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More Fast Food Strategies

We got a lot of great feedback on our first fast food strategies post, so we wanted to do a more in depth look at fast food strategies. If you like a post and want more on the same topic, SHARE it and leave a comment about what you liked about it.

Let’s face it–very little good ever comes from dining at a fast food restaurant, at least as far as your health is concerned.

You’re paying for convenience, not good nutrition.  With that said, don’t let your waistline pay the price.  Follow these strategies to help lessen the damage from trips to fast food joints.

STAY AWAY FROM COMBO MEALS

Combo meals are great if all you care about is getting as much food as you can for the lowest price possible.

Of course, fast food tends to be loaded with calories, sodium, and fat–when it comes to these, “more” is rarely a good thing for your health.

Instead, simply order a couple of individual small items–say, a regular burger/sandwich and a small fry.  Skip the drink (we’ll explain more a bit later).  You’ll still get your fast-food fix, but can easily shave hundreds of calories off your meal this way!

  •  An average-sized combo meal (burger & medium fries) can easily set you back 1200 calories or more–and that’s even before the drink is included!
  •  By comparison, a regular cheeseburger and small fries frequently come in around 600 calories (or even less).

Not only can you save hundreds of calories this way, but you’ll frequently even save a couple bucks compared to buying a full meal!

  •  An average combo meal from a burger joint frequently exceeds $5 or more.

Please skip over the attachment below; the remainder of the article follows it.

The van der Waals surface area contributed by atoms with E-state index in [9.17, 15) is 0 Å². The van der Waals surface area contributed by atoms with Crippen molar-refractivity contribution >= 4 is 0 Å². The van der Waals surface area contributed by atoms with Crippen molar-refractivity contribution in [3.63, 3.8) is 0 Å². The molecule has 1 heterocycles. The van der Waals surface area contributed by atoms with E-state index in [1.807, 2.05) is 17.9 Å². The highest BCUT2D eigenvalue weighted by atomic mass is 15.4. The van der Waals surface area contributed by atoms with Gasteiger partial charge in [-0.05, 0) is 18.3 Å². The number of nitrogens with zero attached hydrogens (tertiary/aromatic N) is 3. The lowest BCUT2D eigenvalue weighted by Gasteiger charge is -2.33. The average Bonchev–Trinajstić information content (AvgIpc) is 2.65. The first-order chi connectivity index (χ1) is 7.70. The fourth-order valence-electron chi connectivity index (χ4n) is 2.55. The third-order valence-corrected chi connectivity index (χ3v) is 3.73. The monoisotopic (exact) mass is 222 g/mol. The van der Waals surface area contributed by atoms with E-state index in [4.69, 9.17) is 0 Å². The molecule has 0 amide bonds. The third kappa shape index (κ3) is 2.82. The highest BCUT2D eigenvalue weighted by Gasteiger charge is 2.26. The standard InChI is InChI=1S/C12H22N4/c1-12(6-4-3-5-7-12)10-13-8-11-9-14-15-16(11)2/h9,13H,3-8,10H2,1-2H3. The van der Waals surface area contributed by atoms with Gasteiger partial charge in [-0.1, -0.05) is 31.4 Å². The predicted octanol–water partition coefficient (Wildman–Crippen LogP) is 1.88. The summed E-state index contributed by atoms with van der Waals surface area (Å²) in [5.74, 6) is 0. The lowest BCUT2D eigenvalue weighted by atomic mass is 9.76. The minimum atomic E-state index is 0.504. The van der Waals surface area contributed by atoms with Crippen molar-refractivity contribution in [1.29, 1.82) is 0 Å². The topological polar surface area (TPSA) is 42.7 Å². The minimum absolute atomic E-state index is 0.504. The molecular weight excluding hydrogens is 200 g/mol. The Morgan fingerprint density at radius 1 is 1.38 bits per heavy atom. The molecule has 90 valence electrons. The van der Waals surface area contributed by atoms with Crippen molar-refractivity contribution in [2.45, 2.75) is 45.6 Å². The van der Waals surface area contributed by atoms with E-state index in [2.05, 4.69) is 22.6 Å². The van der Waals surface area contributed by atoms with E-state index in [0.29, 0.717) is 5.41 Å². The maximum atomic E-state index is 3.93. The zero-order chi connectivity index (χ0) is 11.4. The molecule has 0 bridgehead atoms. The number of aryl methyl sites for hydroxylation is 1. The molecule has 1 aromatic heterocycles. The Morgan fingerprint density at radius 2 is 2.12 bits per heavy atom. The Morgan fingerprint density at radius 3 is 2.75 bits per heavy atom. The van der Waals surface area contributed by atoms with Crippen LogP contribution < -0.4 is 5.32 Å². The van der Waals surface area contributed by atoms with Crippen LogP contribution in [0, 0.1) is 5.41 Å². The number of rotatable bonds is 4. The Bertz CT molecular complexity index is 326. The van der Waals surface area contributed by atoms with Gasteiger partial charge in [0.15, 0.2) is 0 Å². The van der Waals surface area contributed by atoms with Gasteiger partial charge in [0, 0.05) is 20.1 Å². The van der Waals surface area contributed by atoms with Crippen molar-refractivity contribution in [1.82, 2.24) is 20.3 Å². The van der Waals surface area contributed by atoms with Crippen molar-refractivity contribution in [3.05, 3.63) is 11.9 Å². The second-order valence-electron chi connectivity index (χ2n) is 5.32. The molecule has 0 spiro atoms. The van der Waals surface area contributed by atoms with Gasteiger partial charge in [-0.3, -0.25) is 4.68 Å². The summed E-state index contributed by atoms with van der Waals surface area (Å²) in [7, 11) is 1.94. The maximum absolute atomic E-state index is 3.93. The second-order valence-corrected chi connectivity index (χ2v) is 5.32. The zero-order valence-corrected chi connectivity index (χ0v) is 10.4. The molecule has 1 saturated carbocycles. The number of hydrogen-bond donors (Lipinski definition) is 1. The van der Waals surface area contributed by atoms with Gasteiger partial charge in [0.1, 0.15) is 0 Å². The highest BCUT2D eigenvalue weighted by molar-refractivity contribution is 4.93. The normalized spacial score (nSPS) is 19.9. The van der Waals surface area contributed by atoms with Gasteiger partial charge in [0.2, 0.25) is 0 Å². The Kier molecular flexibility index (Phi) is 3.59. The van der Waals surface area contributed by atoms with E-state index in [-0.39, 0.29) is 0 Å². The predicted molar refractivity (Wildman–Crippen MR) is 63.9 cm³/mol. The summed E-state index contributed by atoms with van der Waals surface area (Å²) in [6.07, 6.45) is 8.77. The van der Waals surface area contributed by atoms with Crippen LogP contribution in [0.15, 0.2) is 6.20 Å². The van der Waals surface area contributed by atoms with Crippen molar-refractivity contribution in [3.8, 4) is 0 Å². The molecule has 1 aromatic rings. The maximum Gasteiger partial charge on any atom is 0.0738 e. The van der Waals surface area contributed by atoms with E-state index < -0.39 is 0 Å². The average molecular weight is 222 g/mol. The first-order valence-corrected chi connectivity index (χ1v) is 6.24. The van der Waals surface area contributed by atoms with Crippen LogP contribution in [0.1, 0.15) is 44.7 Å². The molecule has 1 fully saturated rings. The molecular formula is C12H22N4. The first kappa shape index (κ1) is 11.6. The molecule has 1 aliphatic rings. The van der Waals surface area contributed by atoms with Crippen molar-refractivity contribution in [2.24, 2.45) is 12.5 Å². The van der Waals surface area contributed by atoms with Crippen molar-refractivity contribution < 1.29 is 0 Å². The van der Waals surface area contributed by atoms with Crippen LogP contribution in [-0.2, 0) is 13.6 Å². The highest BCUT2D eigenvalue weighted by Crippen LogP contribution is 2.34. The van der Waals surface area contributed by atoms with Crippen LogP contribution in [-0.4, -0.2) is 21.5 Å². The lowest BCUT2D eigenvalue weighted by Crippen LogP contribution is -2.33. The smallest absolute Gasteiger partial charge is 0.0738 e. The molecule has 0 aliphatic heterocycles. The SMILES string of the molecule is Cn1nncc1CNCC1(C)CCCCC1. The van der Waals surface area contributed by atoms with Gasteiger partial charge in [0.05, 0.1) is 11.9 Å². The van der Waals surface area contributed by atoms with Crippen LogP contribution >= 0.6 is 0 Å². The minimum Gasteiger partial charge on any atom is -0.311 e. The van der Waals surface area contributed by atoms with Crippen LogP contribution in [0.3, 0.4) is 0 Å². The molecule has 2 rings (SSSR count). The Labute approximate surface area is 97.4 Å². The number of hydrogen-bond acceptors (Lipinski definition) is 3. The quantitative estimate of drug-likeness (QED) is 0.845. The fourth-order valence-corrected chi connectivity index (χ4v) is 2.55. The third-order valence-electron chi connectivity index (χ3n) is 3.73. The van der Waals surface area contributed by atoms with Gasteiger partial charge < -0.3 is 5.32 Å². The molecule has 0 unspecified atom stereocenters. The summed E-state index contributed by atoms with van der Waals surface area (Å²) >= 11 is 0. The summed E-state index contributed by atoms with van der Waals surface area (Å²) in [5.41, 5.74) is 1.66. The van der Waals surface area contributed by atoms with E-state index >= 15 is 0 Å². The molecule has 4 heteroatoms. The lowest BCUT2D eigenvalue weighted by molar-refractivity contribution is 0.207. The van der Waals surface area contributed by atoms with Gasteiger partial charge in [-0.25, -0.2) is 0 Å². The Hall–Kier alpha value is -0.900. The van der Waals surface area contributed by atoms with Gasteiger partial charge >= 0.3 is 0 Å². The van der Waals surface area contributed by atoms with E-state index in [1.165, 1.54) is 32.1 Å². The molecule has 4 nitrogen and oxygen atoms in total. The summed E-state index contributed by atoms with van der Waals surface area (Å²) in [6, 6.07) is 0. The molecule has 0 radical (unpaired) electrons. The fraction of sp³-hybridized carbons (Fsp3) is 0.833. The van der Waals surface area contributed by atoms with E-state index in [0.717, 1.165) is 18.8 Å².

•  By contrast, a regular burger and small fry usually comes in under $2.50 (or less!).

SKIP THE SODA

The soda you get with a combo meal doesn’t just drive the price of the meal up–it can also be a huge source of hidden calories in your diet.

  •  A medium drink can provide 200 calories or more–and that’s assuming you don’t go back for refills.
  •  A large soda can easily top 300 calories!
  •  A medium “juice” beverage (like Hi-C or Powerade) is a better alternative, at around 100 calories or so.

If you must have a soda, make it a diet–diet soda isn’t exactly healthy, but at least it has no calories.  Better yet, don’t get soda at all.  If you’re following our advice, and avoiding combo meals, then this means that any drinks you buy will be extra.

Consider this: most restaurants offer free water to patrons.  Water offers zero calories, so you can drink as much as you want without endangering your diet.

In fact, drinking a lot of water can be a great way to fill you up, preventing you from going back up to the counter for “seconds”.

Also consider that a small drink can cost over $1.50 or more at many locations–in fact, I was at a Burger King recently that was charging $1.89 for a small drink!  Do you want to spend almost $2 extra on a soda?

ALTERNATIVE SIDES

It’s customary for many restaurants to offer fries as a side dish.  But, a lot of restaurants have alternative options to fries.

For example, McDonald’s offers alternatives such as apple slices, side salads, and the Fruit & Yogurt Parfait.

KFC offers kernel corn & green beans.  Not all of these sides are low-calorie (the Fruit & Yogurt Parfait from McDonald’s, for example, has 160 calories), but almost all of them are a healthier alternative to french fries.

  •  If you’re buying a combo meal, many restaurants will let you substitute fries for a side of your choice, although you may have to pay the difference in cost.
  •  If you’re buying individual items (good for you!), then it’s even easier to pick healthy sides you enjoy.

BEWARE OF CHICKEN

Don’t think of chicken as being an automatic easy win for your diet.  When prepared correctly, chicken can be a great, healthier alternative to red meat like beef.

Of course, most fast food restaurants don’t serve healthy chicken–it’s processed, battered, and fried, and topped with calorie-rich sauces; by the time it’s done, it’s no better for you than beef (sometimes worse).